So I started off 2014 with trying pears for the month of January. Pears seem like they should be similar to apples which are currently part of my diet so hopefully a relatively easy transition.
My Thoughts on Pears
So my first thought when I tried the pear was that, just like I anticipated, the texture is very similar to an apple. The taste is actually kind of similar as well. Overall I thought pears were slightly sweet and somewhat grainy. The inconsistent skin colors kind of weird me out but it seems like that is normal for pears. I tried a couple different kinds of pears; some with green skin, some with brown and one with yellow. I thought the first one I tried was less juicy than an apple and more concentrated. But with the second one I tried it was a little juicier than the first and softer since it had more time to mature. The first one I had probably wasn’t quite mature yet based on the helpful information below I found describing how to select your pears and when they are good to eat. After those first two I was able to figure out when the pears were appropriately ripe and they are a lot juicier and soft once they are appropriately ripe. Their skin is pretty thin and a lot easier to bruise at that point as well. Also based on the variety there were differently levels of sweetness and graininess. Overall, I still like apples better but pears are ok too.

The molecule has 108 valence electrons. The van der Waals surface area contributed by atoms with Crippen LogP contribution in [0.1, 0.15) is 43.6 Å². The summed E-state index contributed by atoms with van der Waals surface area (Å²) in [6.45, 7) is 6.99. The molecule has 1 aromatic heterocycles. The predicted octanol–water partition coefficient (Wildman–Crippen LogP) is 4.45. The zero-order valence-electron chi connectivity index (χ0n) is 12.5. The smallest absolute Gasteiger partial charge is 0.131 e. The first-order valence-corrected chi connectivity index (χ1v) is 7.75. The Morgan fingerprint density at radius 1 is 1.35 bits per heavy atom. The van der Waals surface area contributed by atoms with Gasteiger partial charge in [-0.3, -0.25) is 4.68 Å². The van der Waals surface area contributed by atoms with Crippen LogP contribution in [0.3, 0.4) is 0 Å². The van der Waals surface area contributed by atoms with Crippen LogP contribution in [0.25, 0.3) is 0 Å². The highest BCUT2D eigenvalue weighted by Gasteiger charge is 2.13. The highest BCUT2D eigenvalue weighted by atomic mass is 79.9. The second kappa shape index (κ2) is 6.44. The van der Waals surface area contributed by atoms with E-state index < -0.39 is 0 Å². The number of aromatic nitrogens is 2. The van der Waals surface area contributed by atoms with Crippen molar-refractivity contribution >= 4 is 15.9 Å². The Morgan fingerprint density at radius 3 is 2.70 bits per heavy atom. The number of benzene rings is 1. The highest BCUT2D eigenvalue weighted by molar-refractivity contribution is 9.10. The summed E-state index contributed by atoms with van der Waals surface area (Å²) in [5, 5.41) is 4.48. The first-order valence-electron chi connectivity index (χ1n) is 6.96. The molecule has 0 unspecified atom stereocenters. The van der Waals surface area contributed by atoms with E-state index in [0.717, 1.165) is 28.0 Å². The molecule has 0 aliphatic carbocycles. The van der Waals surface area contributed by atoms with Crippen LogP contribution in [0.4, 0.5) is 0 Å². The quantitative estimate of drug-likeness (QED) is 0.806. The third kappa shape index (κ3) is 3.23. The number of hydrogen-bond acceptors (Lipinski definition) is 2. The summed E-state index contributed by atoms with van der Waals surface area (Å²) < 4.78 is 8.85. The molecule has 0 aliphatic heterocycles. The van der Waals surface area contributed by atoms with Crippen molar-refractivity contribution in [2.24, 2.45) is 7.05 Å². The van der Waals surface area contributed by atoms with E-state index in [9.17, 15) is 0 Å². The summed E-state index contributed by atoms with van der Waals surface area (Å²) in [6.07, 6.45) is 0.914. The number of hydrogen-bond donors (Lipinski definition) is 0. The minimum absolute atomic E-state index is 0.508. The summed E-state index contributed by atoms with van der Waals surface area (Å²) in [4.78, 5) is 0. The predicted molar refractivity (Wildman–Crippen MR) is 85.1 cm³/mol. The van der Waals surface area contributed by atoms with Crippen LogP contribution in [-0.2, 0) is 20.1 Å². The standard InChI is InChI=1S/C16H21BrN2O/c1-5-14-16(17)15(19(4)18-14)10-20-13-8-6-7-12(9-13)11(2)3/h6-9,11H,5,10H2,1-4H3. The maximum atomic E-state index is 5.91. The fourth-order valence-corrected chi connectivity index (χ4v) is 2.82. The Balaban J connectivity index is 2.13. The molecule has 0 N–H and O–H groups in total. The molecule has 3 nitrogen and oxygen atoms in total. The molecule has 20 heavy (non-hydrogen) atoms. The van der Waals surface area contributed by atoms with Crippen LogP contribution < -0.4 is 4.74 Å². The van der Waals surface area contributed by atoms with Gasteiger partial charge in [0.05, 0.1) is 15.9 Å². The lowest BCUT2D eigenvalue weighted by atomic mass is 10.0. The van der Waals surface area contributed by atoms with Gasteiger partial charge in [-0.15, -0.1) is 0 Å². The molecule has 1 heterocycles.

When are Pears Ripe?
Since pears are very perishable once they are ripe, the pears you find at the market will generally be unripe and will require a few days of maturing. Look for pears that are firm, but not too hard. They should have a smooth skin that is free of bruises or mold. The color of good quality pears may not be uniform as some may feature russetting where there are brown-speckled patches on the skin; this is an acceptable characteristic and oftentimes reflects a more intense flavor. Avoid pears that are punctured or have dark soft spots. Pears are found in a variety of colors, including many different shades of green, red, yellow/gold, and brown.
Healthy Fun Facts About Pears
Recent studies have shown that the skin of pears contains at least three to four times as many phenolic phytonutrients as the flesh. These phytonutrients include antioxidant, anti-inflammatory flavonoids, and potentially anti-cancer phytonutrients like cinnamic acids. The skin of the pear has also been show to contain about half of the pear’s total dietary fiber which might help protect us from development of type 2 diabetes as well as heart disease. So try not to peel the skin off before eating your pear or you could be missing out on a lot of the health benefits!